New Hampshire House approves raising juvenile delinquent age
CONCORD, N.H. -- New Hampshire's House voted Wednesday to give preliminary approval to treating 17-year-olds accused of crimes as juveniles instead of as adults.
The House voted 324-17 to approve the change and send the bill to the Finance Committee for further review before taking a final vote. There was no debate on the bill.
Forty other states and the federal government treat the youths as juveniles. New Hampshire lowered its age from 18 to 17 in 1996 and attempts to raise it have failed over the years.
Supporters argue the teens are still of an age when they can be rehabilitated if sent to the state reformatory instead of prison.
But the state's police chiefs argue the teens should be held accountable.
Raising the age would mean that crimes committed by 17-year-olds no longer would become part of an adult criminal record. Prosecutors would retain the right to ask a judge to certify a 17-year-old as an adult for major crimes.
New Hampshire lowered the age from 18 in 1996 in response to arguments that criminals in Massachusetts were sending 17-year-olds into New Hampshire carrying drugs. If the Massachusetts teens were caught in New Hampshire, they were put through the juvenile system.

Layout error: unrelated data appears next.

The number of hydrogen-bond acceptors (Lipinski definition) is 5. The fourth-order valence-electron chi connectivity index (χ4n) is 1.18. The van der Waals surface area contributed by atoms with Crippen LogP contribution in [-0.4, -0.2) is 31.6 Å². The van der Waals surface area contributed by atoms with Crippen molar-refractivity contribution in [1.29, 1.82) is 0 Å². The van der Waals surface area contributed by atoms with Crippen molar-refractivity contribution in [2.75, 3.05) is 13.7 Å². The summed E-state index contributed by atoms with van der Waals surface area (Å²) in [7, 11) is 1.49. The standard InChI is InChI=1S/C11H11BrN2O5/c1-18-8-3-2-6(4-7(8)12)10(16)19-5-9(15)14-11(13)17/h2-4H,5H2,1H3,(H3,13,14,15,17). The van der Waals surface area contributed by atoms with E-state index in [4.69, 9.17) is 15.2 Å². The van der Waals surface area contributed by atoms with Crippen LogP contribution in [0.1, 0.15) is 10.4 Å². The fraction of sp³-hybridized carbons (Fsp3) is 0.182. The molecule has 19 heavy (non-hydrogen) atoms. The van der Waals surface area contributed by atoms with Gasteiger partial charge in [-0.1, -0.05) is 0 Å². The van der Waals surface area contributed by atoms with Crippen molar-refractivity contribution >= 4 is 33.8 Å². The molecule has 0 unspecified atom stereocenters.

In the past decade, the national trend has been to increase the age and send 17-year-olds through the juvenile system, according to a report by the National Conference of State Legislatures titled "Trends in Juvenile Justice State Legislation 2001-2011."
Massachusetts is among the states to raise its age recently. Gov. Deval Patrick signed a law in September raising the age to 18. Massachusetts' law change removes the original motivating force behind New Hampshire's 1996 law.
An amendment to the bill made the change effective July 1, 2015, to give lawmakers time to account for any costs associated with the population shift from the prison to reformatory.
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